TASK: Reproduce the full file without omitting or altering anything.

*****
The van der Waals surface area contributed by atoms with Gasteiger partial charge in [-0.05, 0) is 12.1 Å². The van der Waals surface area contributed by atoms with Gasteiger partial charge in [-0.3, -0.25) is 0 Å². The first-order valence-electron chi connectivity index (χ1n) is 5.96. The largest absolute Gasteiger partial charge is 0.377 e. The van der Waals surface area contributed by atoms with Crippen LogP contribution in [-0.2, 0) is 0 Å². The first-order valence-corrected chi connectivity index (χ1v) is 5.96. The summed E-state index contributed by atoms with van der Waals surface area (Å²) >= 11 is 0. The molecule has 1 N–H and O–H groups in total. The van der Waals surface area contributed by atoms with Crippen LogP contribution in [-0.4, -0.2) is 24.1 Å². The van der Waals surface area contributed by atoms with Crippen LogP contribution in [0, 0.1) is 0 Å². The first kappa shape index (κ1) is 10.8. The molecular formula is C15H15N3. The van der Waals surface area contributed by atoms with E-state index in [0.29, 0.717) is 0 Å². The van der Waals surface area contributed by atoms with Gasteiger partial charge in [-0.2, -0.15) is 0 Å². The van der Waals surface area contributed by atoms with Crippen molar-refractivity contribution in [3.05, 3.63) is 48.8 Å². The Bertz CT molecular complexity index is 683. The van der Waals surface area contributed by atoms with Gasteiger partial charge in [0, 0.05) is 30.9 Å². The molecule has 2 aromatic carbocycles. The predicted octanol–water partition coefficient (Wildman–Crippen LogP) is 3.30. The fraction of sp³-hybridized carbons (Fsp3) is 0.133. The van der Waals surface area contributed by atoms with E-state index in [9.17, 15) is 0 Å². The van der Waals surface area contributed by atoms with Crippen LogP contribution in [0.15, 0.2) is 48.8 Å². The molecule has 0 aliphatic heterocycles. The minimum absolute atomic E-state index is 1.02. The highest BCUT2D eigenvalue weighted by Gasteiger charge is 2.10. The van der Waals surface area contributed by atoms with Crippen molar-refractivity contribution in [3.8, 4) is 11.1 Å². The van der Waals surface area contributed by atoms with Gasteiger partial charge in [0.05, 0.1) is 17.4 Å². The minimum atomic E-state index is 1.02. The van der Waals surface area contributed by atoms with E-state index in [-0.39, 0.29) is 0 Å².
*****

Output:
The van der Waals surface area contributed by atoms with Gasteiger partial charge in [-0.05, 0) is 12.1 Å². The van der Waals surface area contributed by atoms with Gasteiger partial charge in [-0.3, -0.25) is 0 Å². The first-order valence-electron chi connectivity index (χ1n) is 5.96. The largest absolute Gasteiger partial charge is 0.377 e. The van der Waals surface area contributed by atoms with Crippen LogP contribution in [-0.2, 0) is 0 Å². The first-order valence-corrected chi connectivity index (χ1v) is 5.96. The summed E-state index contributed by atoms with van der Waals surface area (Å²) >= 11 is 0. The molecule has 1 N–H and O–H groups in total. The van der Waals surface area contributed by atoms with Crippen LogP contribution in [-0.4, -0.2) is 24.1 Å². The van der Waals surface area contributed by atoms with Crippen LogP contribution in [0, 0.1) is 0 Å². The first kappa shape index (κ1) is 10.8. The molecular formula is C15H15N3. The van der Waals surface area contributed by atoms with E-state index in [0.29, 0.717) is 0 Å². The van der Waals surface area contributed by atoms with Gasteiger partial charge in [-0.2, -0.15) is 0 Å². The van der Waals surface area contributed by atoms with Crippen molar-refractivity contribution in [3.05, 3.63) is 48.8 Å². The Bertz CT molecular complexity index is 683. The van der Waals surface area contributed by atoms with Gasteiger partial charge in [0, 0.05) is 30.9 Å². The molecule has 2 aromatic carbocycles. The predicted octanol–water partition coefficient (Wildman–Crippen LogP) is 3.30. The fraction of sp³-hybridized carbons (Fsp3) is 0.133. The van der Waals surface area contributed by atoms with E-state index in [9.17, 15) is 0 Å². The van der Waals surface area contributed by atoms with Crippen LogP contribution in [0.15, 0.2) is 48.8 Å². The molecule has 0 aliphatic heterocycles. The minimum absolute atomic E-state index is 1.02. The highest BCUT2D eigenvalue weighted by Gasteiger charge is 2.10. The van der Waals surface area contributed by atoms with Crippen molar-refractivity contribution in [3.8, 4) is 11.1 Å². The van der Waals surface area contributed by atoms with Gasteiger partial charge in [0.05, 0.1) is 17.4 Å². The minimum atomic E-state index is 1.02. The van der Waals surface area contributed by atoms with E-state index in [-0.39, 0.29) is 0 Å².